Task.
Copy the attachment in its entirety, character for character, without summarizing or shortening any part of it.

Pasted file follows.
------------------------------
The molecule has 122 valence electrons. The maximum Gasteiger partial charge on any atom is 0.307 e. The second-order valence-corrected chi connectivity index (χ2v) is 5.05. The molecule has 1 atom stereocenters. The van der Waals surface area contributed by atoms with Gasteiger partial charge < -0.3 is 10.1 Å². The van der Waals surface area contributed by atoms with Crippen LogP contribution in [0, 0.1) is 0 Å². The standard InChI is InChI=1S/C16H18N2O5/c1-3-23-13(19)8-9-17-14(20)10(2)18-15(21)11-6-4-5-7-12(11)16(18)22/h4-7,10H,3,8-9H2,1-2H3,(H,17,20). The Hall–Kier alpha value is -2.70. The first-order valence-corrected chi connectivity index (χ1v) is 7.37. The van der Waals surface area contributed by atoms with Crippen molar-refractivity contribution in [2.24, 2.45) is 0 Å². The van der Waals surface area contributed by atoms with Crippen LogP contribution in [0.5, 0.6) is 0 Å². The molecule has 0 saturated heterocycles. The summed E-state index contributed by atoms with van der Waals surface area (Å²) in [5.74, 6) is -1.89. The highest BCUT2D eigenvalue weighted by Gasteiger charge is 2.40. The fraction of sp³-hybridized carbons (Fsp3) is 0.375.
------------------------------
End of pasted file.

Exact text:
The molecule has 122 valence electrons. The maximum Gasteiger partial charge on any atom is 0.307 e. The second-order valence-corrected chi connectivity index (χ2v) is 5.05. The molecule has 1 atom stereocenters. The van der Waals surface area contributed by atoms with Gasteiger partial charge < -0.3 is 10.1 Å². The van der Waals surface area contributed by atoms with Crippen LogP contribution in [0, 0.1) is 0 Å². The standard InChI is InChI=1S/C16H18N2O5/c1-3-23-13(19)8-9-17-14(20)10(2)18-15(21)11-6-4-5-7-12(11)16(18)22/h4-7,10H,3,8-9H2,1-2H3,(H,17,20). The Hall–Kier alpha value is -2.70. The first-order valence-corrected chi connectivity index (χ1v) is 7.37. The van der Waals surface area contributed by atoms with Crippen molar-refractivity contribution in [2.24, 2.45) is 0 Å². The van der Waals surface area contributed by atoms with Crippen LogP contribution in [0.5, 0.6) is 0 Å². The molecule has 0 saturated heterocycles. The summed E-state index contributed by atoms with van der Waals surface area (Å²) in [5.74, 6) is -1.89. The highest BCUT2D eigenvalue weighted by Gasteiger charge is 2.40. The fraction of sp³-hybridized carbons (Fsp3) is 0.375.